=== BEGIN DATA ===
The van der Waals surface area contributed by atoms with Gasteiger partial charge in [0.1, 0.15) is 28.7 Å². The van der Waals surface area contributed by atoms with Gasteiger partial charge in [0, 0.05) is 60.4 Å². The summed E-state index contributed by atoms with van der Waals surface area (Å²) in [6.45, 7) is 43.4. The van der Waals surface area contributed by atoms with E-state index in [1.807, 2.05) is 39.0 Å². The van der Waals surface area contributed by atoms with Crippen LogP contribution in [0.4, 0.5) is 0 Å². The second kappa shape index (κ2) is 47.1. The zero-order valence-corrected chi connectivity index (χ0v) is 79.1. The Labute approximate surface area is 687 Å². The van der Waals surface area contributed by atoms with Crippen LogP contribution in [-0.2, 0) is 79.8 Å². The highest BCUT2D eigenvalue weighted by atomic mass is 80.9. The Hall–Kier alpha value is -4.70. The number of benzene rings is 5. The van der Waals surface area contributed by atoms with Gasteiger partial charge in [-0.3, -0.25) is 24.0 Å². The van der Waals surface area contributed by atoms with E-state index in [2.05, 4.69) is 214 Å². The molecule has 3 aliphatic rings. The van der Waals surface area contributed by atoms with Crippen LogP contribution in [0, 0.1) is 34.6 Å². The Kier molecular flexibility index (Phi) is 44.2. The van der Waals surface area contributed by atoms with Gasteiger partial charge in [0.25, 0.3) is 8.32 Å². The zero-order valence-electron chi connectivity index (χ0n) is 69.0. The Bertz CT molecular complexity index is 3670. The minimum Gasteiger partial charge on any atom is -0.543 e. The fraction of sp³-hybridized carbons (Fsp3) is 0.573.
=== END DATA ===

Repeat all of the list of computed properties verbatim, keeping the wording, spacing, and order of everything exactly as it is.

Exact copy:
The van der Waals surface area contributed by atoms with Gasteiger partial charge in [0.1, 0.15) is 28.7 Å². The van der Waals surface area contributed by atoms with Gasteiger partial charge in [0, 0.05) is 60.4 Å². The summed E-state index contributed by atoms with van der Waals surface area (Å²) in [6.45, 7) is 43.4. The van der Waals surface area contributed by atoms with E-state index in [1.807, 2.05) is 39.0 Å². The van der Waals surface area contributed by atoms with Crippen LogP contribution in [0.4, 0.5) is 0 Å². The second kappa shape index (κ2) is 47.1. The zero-order valence-corrected chi connectivity index (χ0v) is 79.1. The Labute approximate surface area is 687 Å². The van der Waals surface area contributed by atoms with Crippen LogP contribution in [-0.2, 0) is 79.8 Å². The highest BCUT2D eigenvalue weighted by atomic mass is 80.9. The Hall–Kier alpha value is -4.70. The number of benzene rings is 5. The van der Waals surface area contributed by atoms with Gasteiger partial charge in [-0.3, -0.25) is 24.0 Å². The van der Waals surface area contributed by atoms with E-state index in [2.05, 4.69) is 214 Å². The molecule has 3 aliphatic rings. The van der Waals surface area contributed by atoms with Crippen LogP contribution in [0, 0.1) is 34.6 Å². The Kier molecular flexibility index (Phi) is 44.2. The van der Waals surface area contributed by atoms with Gasteiger partial charge in [0.25, 0.3) is 8.32 Å². The zero-order valence-electron chi connectivity index (χ0n) is 69.0. The Bertz CT molecular complexity index is 3670. The minimum Gasteiger partial charge on any atom is -0.543 e. The fraction of sp³-hybridized carbons (Fsp3) is 0.573.